Recognition, Ratification and Accession
For the avoidance of any doubt, the Hague Conference defines ratification and accession as:

Ratification: “Ratification involves the legal obligation for the ratifying State to apply the Convention… ratification is, in general terms, reserved for Member States exclusively.”7

Accession: “Other States wishing to become a Party to the Hague Convention may accede. This, however, is only possible once the Convention has entered into force. The States that are already parties to the Convention must in some cases accept this accession”. The Hague Convention 1980 “require[s] express acceptance by the States Parties to the Convention”.8

It therefore must be remembered that even when a country has acceded to the Convention it does not necessarily follow that existing signatories will (and often choose not to) recognise the Convention as being actually in force in the new contracting state.

This can be for many reasons, including an acceding state’s record on human rights abuses or past diplomatic incidents between the countries concerned. As an example, the United States State Department made the decision not to partner with Nicaragua, for whom the Convention entered into force in 2001. The State Department reported that this decision not to enter into a Convention relationship was for reasons such as the Nicaraguan Government limiting freedom of expression, there being widespread corruption, US citizens being detained or monitored, the judicial system not functioning independently. It also cited incidents of police and prison authorities ignoring or significantly delaying implementing judicial orders.9

New signatories also face the hurdle of having to comply with administrative requirements, such as establishing a Central Authority and ensuring rules and procedures which comply with Convention principles. As noted above, such requirements disadvantage certain states with underfunded legal systems or states whose legal systems are predicated on different legal and cultural values.

The Hague Conference has produced an ever-evolving table detailing the countries between which the Convention is in force on the ground.10

As the reader can see, the table is, unfortunately, rather impenetrable. It cannot easily be enlarged and zooming in exposes almost illegible script. It is respectfully suggested that this is a tool which requires complete revision, so that practitioners have easy access to a highly useful chart that cross-references countries and shows whether they have accepted the Convention as being in force in another State.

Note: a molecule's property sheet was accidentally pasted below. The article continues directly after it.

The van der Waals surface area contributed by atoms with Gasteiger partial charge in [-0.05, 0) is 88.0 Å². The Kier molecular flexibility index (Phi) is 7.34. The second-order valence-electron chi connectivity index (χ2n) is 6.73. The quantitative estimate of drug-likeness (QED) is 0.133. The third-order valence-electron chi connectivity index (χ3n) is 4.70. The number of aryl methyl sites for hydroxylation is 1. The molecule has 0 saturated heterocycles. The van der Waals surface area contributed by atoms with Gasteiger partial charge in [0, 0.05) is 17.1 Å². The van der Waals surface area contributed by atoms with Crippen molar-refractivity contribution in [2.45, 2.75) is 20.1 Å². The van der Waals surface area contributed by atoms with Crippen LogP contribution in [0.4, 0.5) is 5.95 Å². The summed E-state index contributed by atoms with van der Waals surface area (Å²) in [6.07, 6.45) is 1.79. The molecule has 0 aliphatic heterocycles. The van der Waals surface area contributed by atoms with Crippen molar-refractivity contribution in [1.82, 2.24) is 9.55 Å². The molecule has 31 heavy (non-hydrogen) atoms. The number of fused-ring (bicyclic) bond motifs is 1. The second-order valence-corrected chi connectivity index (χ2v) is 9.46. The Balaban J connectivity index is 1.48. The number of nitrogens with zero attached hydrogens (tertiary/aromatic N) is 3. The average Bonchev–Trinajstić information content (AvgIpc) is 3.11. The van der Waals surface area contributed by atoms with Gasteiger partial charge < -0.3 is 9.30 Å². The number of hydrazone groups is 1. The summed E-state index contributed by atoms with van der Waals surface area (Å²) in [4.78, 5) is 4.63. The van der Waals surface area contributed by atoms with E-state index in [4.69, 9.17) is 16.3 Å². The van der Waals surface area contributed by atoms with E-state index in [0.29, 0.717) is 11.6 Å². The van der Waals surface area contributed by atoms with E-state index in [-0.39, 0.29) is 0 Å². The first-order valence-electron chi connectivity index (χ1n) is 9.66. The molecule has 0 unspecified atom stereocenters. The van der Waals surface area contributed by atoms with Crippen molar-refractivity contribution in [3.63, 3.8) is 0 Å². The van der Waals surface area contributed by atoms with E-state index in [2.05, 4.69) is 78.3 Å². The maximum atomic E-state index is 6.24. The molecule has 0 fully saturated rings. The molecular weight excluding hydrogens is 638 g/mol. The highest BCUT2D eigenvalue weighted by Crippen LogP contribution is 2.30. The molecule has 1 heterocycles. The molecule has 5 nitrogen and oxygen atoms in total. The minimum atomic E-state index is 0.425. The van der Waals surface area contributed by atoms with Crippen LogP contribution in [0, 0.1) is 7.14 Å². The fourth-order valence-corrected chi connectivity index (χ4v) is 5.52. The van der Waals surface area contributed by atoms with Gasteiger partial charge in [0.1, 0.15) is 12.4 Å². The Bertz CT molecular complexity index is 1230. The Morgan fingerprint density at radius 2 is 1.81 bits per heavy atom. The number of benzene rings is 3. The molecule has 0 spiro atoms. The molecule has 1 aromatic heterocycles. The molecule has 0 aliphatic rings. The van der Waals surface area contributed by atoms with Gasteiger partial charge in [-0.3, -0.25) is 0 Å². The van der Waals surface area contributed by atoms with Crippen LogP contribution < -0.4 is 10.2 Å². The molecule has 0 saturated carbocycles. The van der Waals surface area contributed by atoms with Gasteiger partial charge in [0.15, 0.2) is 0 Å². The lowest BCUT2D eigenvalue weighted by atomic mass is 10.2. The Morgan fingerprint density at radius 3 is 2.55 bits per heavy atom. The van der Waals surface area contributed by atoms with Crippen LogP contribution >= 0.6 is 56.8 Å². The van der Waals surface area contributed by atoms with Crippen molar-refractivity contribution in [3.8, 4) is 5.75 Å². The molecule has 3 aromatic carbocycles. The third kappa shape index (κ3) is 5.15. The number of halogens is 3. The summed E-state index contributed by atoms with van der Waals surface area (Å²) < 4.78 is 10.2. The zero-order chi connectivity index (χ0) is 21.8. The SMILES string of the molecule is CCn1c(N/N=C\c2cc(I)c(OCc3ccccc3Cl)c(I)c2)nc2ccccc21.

By way of example, even though Bulgaria acceded to the Convention in 2003, the accession was not accepted by the United Kingdom until 2009. Therefore, incoming abductions, until 2009, were to be dealt with by way of inherent jurisdiction applications following the principles of Re J (A Child) (Custody Rights: Jurisdiction) [2005] UKHL 40. This is the kind of information a practitioner needs to have at his or her fingertips.

For ease of reference, the acceding states who, as of 12 March 2018, the United Kingdom does not recognise as having the Convention in force are (in chronological order):

  • The Republic of Moldova
  • Paraguay
  • Trinidad and Tobago
  • Nicaragua
  • Sri Lanka
  • Guatemala
  • Thailand
  • Dominican Republic
  • Gabon
  • Guinea
  • Lesotho
  • Iraq
  • Zambia
  • Philippines
  • Bolivia
  • Pakistan
  • Jamaica
  • Tunisia

The acceding states, which the United Kingdom does recognise as having ratified, are as follows (again, in chronological order):

  • Hungary
  • Belize
  • New Zealand
  • Mexico
  • Ecuador
  • Burkina Faso
  • Poland
  • Monaco
  • Romania
  • Mauritius
  • Bahamas
  • Honduras
  • Chile
  • Panama
  • Slovenia
  • Saint Kitts and Nevis
  • Cyprus
  • Zimbabwe
  • Colombia
  • Iceland
  • South Africa
  • Georgia
  • Turkmenistan
  • Belarus
  • Costa Rica
  • Fiji
  • Uzbekistan
  • Brazil
  • Malta
  • Uruguay
  • El Salvador
  • Estonia
  • Peru
  • Latvia
  • Lithuania
  • Bulgaria
  • Ukraine
  • San Marino
  • Albania
  • Armenia
  • Seychelles
  • Morocco
  • Singapore
  • Andorra
  • Russian Federation
  • Republic of Korea
  • Kazakhstan

Whilst the precise reasons for the decision of the United Kingdom not to recognise the Convention as being in force in the above states are not clearly known, this highlights that there are additional barriers to effective Convention practice between signatory states. These barriers are founded upon deep-rooted and complex issues not just within the legal realm, but reaching into cultural, moral and political spheres.

An additional issue faced by the United Kingdom is one of sovereignty. Pursuant to the Treaty of Lisbon, the United Kingdom does not have the unilateral power to accept new Convention states. However, this position will no doubt change after Brexit.

Object and Purpose of the Convention
In light of the above, barriers to wider ratification of the Convention may take considerable time to overcome. Further, the process from the signing to ratification by member states can also be lengthy. It is respectfully suggested that the Vienna Convention on the Law of Treaties 1969 may provide some form of solution, especially in an outgoing case.